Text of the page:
Head to the National Trust visitor centre up on the clifftop above the port, where there is a large carpark (£4 fee except for National Trust members). It’s also the starting point for miles of walking paths. The National Trust has put together some guidelines for walking dogs. Dogs are allowed off a leash except for during the nesting bird season from March to July, plus around the ponies. It’s also a good idea to keep your dog on a leash when close to cliff edges. Afterwards head to the tea-rooms, with dogs allowed at the outdoor tables and water bowls provided.
7. Stroll Through Studley Royal Park
A fine example of an English park, Studley Royal Park is located in the north of England, about 30 miles north of Leeds in North Yorkshire. Within the park are the remains of Fountains Abbey, a Cistercian abbey dating back to the 12th century. After the dissolution of monasteries in the 16th century it was left to ruin and is now open to the air, except for the still in-tact mill building. A couple of hundred years later the owner of the Studley estate built the Royal Water Gardens next to the ruins of the abbey, with ornamental lakes and a number of follies, plus some beautiful vistas back to the abbey.
Dogs are welcome to join you on a visit to the park, including wandering around the remains of the abbey, although not inside any of the few buildings on the site. I recommend stopping off at the tearoom next to the cascade at the end of your visit, enjoying a cream tea with your pup on the terrace outside, although keeping your distance from the many ducks and geese. Outside of the ticketed area there is also a larger deer park, with walks suitable for on-leash dogs.
8. Visit the Cute Village of Alfriston
One of my favourite villages in the whole of England is Alfriston, located in the shire of East Sussex, just a short detour off the A27. Take a wander through the cottages and small shops of the village to the village green, surrounding the imposing St Andrew’s Church.
Close by is the former Alfriston Clergy House, built in the 14th century and the very first property purchased by the National Trust. Dogs are unfortunately not allowed inside, but perhaps stop instead at The Old Village Bakery. Well-behaved dogs are allowed in the back courtyard and the cream tea served on fine china is delicious.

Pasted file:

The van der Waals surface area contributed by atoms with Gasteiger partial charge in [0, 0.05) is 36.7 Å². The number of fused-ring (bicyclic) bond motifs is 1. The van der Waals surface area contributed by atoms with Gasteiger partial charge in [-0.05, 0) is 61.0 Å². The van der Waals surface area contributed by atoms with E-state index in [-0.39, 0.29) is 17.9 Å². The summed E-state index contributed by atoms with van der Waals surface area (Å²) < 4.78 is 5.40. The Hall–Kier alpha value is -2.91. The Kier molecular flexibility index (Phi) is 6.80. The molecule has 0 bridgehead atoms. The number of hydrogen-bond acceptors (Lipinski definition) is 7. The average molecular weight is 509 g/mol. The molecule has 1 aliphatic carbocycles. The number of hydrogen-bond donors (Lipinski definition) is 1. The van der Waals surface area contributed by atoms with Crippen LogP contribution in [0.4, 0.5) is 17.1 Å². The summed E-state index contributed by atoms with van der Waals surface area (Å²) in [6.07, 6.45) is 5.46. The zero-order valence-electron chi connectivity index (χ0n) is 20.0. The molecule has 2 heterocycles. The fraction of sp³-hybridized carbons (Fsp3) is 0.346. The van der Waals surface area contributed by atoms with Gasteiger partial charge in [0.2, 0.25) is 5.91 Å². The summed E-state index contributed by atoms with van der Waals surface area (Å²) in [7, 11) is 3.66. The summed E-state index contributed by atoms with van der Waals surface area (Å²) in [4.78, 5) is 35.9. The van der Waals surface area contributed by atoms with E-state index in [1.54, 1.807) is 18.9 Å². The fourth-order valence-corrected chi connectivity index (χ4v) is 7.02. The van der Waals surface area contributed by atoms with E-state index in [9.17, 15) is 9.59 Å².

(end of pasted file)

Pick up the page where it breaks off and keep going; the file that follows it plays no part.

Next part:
9. Explore the Cotswolds
I can’t mention cute English villages and not also mention the Cotswolds. Whether it’s an outdoorsy weekend in the countryside that you’re after, not far from London, or you want to stop and wander through endless quintessentially English villages, perfect for Instagram, the Cotswolds is the perfect choice and should be added to your UK dog-friendly bucket list. And that includes if you have a dog, with many dog-friendly options available, including cottages to rent.
My favourite village out of the ones we visited was Castle Combe. The perfect place to stop for a short meander, and a cup of tea or lunch, it’s hard to believe that not far away is the Castle Combe Circuit car-racing track. Other highlights include Blockley and Bourton-on-the-Water. For more dog-friendly ideas, check out this listing from the Cotswolds website.
10. Visit Avebury Henge
It’s more famous and close-by sibling, Stonehenge, may get all the attention, but Avebury is the best stone circle to visit if you’re travelling in England with a dog. While dogs are not surprisingly not allowed at Stonehenge (unless you make do with a view from a nearby field, ideally with binoculars), at Avebury it’s a different story.
There’s no entry fees or entry gates, just merely a parking fee to pay. Then you’re free to wander around and explore the henge, that in this case stretches over hundreds of metres. Just make sure your dog stays on a leash as there’s plenty of local sheep out grazing in the fields too (plus lots of sheep poo to avoid, too). Best of all there’s far few visitors and you can get right up to the stones, making for a far more magical impression at this dog-friendly attraction.